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Anne Mikolay

Mary L. Trump’s book, Too Much and Never Enough, sold 950,000 copies on the first day of its release. People simply couldn’t wait to read about the author’s uncle, President Donald Trump. As I see it, two consumer groups are buying this book: those who seek insight into Trump’s complicated psyche, and those who are looking for salacious details about Trump that they can post all over facebook. The latter faction will be disappointed; Too Much and Never Enough is not tabloid journalism. Rather, it is a well written psychological profile of Trump’s personality and his carefully crafted persona. As a trained clinical psychologist with firsthand knowledge of the Trump family, Mary Trump is supremely qualified to assess Donald J. Trump. Spoiler alert: according to Ms. Trump, our President is a narcissistic misogynist and a dangerously delusional man. This, of course, has been noted by others many times before.

In fact, for the most part, this book reveals no new factual information about the writer’s infamous uncle (except perhaps that he paid someone to take his SATs for him, anecdotal information Mary Trump admittedly has no concrete proof of). While Too Much and Never Enough outlines some of Donald Trump’s legal and financial misdeeds, all of which are public record, albeit ignored, this book is not Trump’s rap sheet. True to its subtitle, How My Family Created The World’s Most Dangerous Man, Mary Trump’s book shamelessly examines how the ruthless ambition of Trump patriarch, Fred Trump, negatively impacted the development of his offspring. In the author’s professional opinion, the emotional shortcomings of both Fred and his wife, Mary Trump, profoundly shaped Donald Trump into the man he is today. Donald’s mother was physically present though emotionally absent in Donald’s life; she left Donald’s upbringing to her husband, Fred, the con, the game player, the man ultimately responsible for the “golden boy” myth that is Donald Trump. Too Much and Not Enough posits that the deep-pocketed real estate mogul of “The Apprentice” does not, in fact, exist. Contrary to Donald Trump’s personal narrative, Too Much and Never Enough makes clear that Donald Trump is not a self-made man who built an empire from a million dollar loan from his father. Rather, everything Donald Trump acquired in his life, including his carefully crafted image as an unrivaled dealmaker, can be traced back to his father.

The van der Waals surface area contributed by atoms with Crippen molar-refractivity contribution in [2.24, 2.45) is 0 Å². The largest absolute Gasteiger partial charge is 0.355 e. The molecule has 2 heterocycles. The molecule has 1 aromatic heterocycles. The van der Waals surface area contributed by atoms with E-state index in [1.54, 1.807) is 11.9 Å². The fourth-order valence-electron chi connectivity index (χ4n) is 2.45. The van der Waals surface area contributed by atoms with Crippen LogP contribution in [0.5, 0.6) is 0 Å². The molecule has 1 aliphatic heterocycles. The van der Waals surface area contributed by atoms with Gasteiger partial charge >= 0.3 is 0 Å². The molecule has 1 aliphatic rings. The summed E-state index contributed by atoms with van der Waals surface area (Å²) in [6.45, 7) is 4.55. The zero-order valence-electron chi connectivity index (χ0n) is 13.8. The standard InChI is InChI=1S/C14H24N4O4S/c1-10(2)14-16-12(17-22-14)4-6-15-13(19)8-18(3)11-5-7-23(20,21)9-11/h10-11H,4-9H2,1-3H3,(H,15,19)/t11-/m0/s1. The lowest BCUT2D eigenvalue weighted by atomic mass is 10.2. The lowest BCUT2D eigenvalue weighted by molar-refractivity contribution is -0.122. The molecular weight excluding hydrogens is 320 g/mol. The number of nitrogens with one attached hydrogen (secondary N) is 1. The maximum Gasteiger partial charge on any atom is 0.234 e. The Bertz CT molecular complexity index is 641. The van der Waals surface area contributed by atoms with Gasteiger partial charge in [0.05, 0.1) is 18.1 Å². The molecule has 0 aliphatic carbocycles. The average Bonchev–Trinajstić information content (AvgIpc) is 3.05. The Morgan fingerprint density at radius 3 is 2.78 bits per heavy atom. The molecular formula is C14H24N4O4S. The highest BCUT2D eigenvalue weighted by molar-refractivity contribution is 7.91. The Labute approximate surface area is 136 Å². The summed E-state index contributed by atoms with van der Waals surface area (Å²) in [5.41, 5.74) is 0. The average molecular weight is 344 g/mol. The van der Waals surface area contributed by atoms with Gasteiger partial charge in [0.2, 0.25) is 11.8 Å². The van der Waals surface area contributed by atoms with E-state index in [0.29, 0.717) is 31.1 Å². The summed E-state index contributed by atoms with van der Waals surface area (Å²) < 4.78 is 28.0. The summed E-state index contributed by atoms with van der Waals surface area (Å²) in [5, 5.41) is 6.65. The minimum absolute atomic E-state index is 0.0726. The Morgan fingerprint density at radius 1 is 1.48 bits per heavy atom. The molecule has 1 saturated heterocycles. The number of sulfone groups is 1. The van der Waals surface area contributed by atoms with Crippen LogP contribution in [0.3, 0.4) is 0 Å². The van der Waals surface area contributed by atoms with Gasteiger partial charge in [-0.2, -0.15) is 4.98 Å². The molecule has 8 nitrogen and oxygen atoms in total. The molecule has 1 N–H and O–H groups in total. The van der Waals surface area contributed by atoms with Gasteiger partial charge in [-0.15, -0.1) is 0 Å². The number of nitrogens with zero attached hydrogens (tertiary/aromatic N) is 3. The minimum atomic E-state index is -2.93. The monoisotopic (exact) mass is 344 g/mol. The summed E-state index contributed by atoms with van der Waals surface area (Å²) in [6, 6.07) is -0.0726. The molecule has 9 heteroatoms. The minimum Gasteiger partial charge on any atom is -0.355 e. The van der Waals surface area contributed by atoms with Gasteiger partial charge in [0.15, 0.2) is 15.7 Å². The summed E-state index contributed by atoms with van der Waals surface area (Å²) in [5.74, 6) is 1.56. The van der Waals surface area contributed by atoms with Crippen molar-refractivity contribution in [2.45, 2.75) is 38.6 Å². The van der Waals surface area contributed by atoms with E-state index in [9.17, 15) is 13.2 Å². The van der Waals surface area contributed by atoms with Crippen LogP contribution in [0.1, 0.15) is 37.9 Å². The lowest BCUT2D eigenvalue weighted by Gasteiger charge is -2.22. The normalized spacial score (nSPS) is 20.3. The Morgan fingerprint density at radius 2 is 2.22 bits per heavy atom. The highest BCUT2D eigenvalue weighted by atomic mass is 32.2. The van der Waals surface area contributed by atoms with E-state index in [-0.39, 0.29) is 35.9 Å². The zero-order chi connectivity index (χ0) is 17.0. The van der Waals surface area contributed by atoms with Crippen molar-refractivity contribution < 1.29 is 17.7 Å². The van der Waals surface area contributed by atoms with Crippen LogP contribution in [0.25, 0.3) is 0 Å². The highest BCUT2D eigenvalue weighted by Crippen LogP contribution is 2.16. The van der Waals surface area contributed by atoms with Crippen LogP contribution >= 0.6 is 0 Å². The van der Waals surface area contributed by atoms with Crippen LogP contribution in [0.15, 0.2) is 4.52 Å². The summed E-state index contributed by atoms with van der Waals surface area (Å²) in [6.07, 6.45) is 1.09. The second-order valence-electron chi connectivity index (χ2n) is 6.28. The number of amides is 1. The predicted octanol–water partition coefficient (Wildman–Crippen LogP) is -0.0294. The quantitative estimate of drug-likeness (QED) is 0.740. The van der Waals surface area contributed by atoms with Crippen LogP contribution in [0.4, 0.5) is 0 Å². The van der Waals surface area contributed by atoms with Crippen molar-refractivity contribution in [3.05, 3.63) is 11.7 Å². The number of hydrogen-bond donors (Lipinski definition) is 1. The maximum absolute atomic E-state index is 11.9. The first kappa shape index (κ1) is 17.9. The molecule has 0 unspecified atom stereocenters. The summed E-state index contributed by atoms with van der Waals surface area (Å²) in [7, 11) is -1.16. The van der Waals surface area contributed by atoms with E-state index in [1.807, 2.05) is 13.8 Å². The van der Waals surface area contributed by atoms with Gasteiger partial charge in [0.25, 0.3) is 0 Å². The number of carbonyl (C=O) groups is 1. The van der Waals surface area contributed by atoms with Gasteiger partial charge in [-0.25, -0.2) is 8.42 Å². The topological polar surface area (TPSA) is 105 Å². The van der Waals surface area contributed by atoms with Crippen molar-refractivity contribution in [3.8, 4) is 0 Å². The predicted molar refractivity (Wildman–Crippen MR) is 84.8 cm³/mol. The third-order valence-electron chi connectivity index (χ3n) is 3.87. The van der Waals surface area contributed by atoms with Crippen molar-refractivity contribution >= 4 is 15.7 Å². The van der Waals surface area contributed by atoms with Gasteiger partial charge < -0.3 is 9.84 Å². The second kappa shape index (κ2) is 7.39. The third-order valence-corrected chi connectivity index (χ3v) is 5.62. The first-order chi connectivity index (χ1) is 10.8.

According to Mary Trump, success at any cost was paramount to Fred Trump. His oldest son, Freddy, the author’s father, did not inherit the senior Trump’s killer instinct and suffered greatly for it; Donald, however, did. Despite lacking his father’s financial savvy, intellect, and ability to conduct business and remain debt free, Donald somehow curried his father’s favor and emerged the favorite, though unskilled, son. Fred Trump desperately wanted Donald to appear successful, which led to a destructive pattern of behavior clearly evident today. The author explains: “Ironically, as Donald’s failures in real estate grew, so did my grandfather’s need for him to appear successful. Fred surrounded Donald with people who knew what they were doing while giving him the credit; who propped him up and lied for him; who knew how the family business worked. The more money my grandfather threw at Donald, the more confidence Donald had, which led him to pursue bigger and riskier projects, which led to greater failures, forcing Fred to step in with more help. By continuing to enable Donald, my grandfather kept making him worse: more needy for media attention and free money, more self-aggrandizing and delusional about his “greatness.” (Sound familiar?)

If you are pro-Trump, you will not like this book (but you probably weren’t planning on buying it anyway). If you are anti-Trump and hoping to gain ammunition with which to bash the man, there’s plenty here (though, again, most of it, except Mary Trump’s unique psychological perspective, is not news to those who have previously read Trump biographies). If you want to understand Donald Trump’s very complicated personality, or as Mary Trump puts it, his many “pathologies,” then you will find this to be an enlightening read.

To some extent, Too Much and Never Enough explains why a man prone to fabrication believes his own lies, why a man who knows very little claims expertise in everything, why a man with six Chapter 11 bankruptcies beneath his belt presents himself as an unrivaled businessman, and why, given this man’s pathologies, he is dangerously ill-equipped to lead this nation. Mary Trump’s conclusion, that Donald Trump “is still, in essential ways, the same little boy who is desperately worried that he, like his older brother, is inadequate and that he, too, will be destroyed for his inadequacy” is well substantiated.

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